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Michael Jubien: Possibility.

Michael Jubien


Oxford: Oxford University Press 2009.

184 pages

US$55.00 (cloth ISBN 978-0-19-923278-9)

For many of us, modality and possible worlds are two sides of the same coin. We slide effortlessly from talk of necessity and possibility to talk of truth in all or some possible worlds. We assume not only that possible worlds exist, but that--whatever their true nature--they will furnish us with the one true analysis of modality. It is noteworthy, then, that if the central thesis of Possibility is correct, we are guilty of serious error. Not only is modality best understood without recourse to possible worlds, no possible worlds-based analysis could have succeeded in the first place. In raising this challenge to modal orthodoxy, Possibility poses difficult questions for those of us friendly to possible worlds, and provides welcome support for those troubled by the ubiquity of possible worlds theory.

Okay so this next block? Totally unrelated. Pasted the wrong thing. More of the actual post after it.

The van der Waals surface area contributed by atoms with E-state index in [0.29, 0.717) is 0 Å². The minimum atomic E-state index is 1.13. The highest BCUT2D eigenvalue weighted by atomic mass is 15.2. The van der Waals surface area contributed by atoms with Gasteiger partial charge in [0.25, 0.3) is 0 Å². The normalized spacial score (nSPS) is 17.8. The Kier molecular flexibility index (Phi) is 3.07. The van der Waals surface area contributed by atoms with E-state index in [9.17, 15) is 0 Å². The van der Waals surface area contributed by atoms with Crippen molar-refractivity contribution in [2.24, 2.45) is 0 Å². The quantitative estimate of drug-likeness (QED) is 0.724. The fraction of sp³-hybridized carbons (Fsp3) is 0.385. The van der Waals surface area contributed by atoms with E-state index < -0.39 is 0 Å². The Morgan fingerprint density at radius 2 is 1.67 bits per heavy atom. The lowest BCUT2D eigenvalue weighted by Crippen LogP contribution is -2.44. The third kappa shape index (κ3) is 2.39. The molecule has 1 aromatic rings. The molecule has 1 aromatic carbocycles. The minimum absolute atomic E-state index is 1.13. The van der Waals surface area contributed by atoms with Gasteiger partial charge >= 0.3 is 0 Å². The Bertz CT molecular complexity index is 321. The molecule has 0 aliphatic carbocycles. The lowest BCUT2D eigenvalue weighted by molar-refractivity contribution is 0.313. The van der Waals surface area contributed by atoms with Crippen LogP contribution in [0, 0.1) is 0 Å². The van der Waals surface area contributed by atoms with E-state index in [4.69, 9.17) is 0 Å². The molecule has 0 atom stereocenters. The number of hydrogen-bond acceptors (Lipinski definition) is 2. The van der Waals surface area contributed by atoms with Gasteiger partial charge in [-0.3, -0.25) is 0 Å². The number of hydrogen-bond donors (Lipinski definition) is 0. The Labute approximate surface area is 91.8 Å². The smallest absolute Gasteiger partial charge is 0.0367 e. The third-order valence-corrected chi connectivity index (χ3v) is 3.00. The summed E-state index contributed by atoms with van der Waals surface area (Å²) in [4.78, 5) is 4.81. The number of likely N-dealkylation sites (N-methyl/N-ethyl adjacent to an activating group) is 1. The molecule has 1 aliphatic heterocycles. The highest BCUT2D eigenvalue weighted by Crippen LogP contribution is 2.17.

Although its heart lies in Chapters 3 and 4, where Jubien makes his case against possible worlds, much of Possibility concerns topics outside the metaphysics of modality. In Chapter 1 Jubien weighs in on a number of debates regarding material objects, arguing that the source of much philosophical confusion is due to a 'great divide' in our thinking about objects. This divide separates two natural ways of thinking about the identity and persistence of material objects. On the one hand, we can consider them as mere parcels of matter within spacetime. And, on the other hand, we can consider them as ordinary objects, falling under familiar kinds like person, statue, or table. For Jubien, one of the primary aims of Possibility is to reconcile these two ways of thinking of objects and the intuitions that flow from them. To this end, he argues that, although material objects are merely perduring parcels of matter, a lavish ontology of individual essences can allow us to accommodate our intuitions from either side of the divide. This account of essences is supplemented in Chapter 2 with a sketch of a theory of properties. Unfortunately, Jubien's studied neutrality about the metaphysical status of properties proves frustrating in light of his frequent appeals to essences and their 'intrinsic natures' later in Possibility.